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  • Cameron Oglesby

5 steps to a happier new year of caregiving


For caregivers, 2023 can be a stressful, frustrating, guilt-filled year. Or it can be a loving, fulfilling, and affirming one. These five steps could make the difference:


Step 1 – Don’t judge yourself


Just by showing up for and committing to the incredibly challenging job of caregiving, and getting through each day, you’re already doing a good job.


“You don’t go before a judge and say, am I a good daughter, am I a good son,” says Yosaif August, author of Coaching for Caregivers. “There are no arbiters; there’s no mediation. We’re the only ones who get to decide.”


So decide to go easy on yourself. You’re doing fine.


Step 2 – Good enough is good enough


Or, as 17th Century author Francois de la Rochefoucauld wrote, “Perfect is the enemy of good.”


You’re not going to be perfect. No human can.


Mary Ingalls Brown, a Kaiser Permanente healthcare behavioral health counselor, agrees. “This idea of wanting to be everything for the person, to make it a perfect day every day – the reality is that there is no perfect,” she says. “Perfect is going to be unpredictable, it’s going to be messy. The only thing you have control over is how you choose to respond.”


And according to Judith Pedersen, executive director of the Hearts of Hope Foundations and a family caregiver herself, most caregivers don’t respond very well. “We as caregivers beat ourselves up for the things we didn’t do,” she explains. “Instead, we should give ourselves credit for what we did do…Permit yourself to be not perfect.”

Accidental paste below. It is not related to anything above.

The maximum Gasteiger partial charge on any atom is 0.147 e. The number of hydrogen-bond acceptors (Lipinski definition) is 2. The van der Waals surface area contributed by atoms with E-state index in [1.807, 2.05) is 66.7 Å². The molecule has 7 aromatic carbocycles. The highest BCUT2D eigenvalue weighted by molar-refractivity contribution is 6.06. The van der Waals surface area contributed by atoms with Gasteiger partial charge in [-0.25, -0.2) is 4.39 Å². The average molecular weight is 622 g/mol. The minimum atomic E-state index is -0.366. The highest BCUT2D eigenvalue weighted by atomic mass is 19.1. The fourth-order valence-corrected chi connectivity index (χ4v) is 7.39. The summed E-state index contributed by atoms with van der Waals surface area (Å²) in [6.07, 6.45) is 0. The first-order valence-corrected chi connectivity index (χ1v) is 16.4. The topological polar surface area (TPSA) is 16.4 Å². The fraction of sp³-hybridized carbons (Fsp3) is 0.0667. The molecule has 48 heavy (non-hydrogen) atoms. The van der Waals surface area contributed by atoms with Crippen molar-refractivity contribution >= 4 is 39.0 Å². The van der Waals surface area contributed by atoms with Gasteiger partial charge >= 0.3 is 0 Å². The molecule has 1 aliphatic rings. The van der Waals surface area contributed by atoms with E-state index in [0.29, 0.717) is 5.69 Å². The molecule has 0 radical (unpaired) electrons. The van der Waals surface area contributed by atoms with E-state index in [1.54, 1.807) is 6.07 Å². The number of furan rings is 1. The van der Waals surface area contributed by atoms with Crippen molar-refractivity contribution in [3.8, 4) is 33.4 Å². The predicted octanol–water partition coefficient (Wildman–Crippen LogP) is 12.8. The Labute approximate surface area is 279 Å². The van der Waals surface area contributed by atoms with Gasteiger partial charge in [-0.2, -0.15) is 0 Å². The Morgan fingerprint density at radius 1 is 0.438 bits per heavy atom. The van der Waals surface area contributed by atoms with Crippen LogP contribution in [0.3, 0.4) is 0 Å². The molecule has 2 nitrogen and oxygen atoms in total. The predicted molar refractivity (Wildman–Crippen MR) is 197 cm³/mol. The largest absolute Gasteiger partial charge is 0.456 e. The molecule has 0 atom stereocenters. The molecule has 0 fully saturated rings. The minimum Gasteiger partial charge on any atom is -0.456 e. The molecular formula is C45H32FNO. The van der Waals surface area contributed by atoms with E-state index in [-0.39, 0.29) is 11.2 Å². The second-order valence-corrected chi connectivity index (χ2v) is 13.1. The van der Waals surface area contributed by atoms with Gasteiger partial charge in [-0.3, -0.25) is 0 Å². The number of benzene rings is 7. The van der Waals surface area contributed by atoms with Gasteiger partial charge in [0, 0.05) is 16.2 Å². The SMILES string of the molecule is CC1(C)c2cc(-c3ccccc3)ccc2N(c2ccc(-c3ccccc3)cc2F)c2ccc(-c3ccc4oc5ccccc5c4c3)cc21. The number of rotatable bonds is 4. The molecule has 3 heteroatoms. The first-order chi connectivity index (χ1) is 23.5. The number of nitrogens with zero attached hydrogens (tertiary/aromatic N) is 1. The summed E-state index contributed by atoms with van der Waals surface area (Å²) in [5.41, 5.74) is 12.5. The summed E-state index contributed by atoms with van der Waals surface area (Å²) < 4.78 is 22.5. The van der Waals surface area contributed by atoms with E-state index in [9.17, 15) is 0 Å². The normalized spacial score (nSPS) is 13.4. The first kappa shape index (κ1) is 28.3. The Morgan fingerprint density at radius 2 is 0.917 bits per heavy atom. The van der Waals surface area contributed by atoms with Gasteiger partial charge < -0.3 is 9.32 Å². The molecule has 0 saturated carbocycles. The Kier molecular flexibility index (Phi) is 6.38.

Good enough may fall a little short of perfect, but it’s a long, long way from bad.


Step 3 – Don’t go it alone


More than 60% of family caregivers say they do all or most of the family caregiving.


That’s a heavy emotional burden. Sharing it with others who’ve been there can lighten it. So put together an informal support group, or search “caregiver support groups near me” online. You’ll be able to let it out and discuss your physical and emotional stresses with other caregivers and learn how they’ve coped with them. And you could get some valuable input from others who are farther along in the process than you are.


The right kind of professional input can help, too. For example, even if you don’t need a custom-designed holistic coordinated senior care management plan, our thorough three-part assessment of your loved one’s physical, emotional, cognitive, and psychosocial needs can give you valuable input. Because it also covers both your and their likes and dislikes, values, priorities, preferences, schedules, and interests, it can be a big help with your caregiving organization and priorities. (Please contact us to learn more.)


Step 4 – Take a minute for yourself


That’s right, just a minute to reduce stress and mentally refuel and recenter yourself.


Even 60 seconds of light exercise can make you feel better immediately, Dr. Chris Gilbert writes in Psychology Today.


Or you can

· Listen to or play a minute of music you like.

· Meditate or do a yoga pose.

· Watch a few scenes from a movie or television show on your phone or tablet.

· Laugh with a streaming comedy show.

· Read a book or listen to an audiobook.

· Hug a warm washcloth to your face.

· Sit in the sun, open a window and listen to the birds.

· Take a walk around the block or a mini-workout outdoors.

· Pick up your knitting or crocheting.

· Play solitaire online.

· Do some online shopping.


Start with one minute, build up to five or ten. Every day has 1,440 minutes, so pick one and get started.


Step 5 – Be kind to yourself, too


Devoting a huge chunk of your life – or maybe almost all of it – to caring for someone else is a major act of continuous, unconditional love. So, as August asks, how about sparing some unconditional love for yourself? Or, as Brown says, “At the end of the day, you need to be patient and compassionate with yourself.”


Each day brings a fresh start and a new chance to be there for someone you love. And, if you were less than perfect yesterday, today’s a new chance to do better.

You’re learning in one of the toughest classes there is and doing the best you can. So give yourself credit and be kind to yourself.


You’ll be giving yourself and the person you’re caring for a happier new year.

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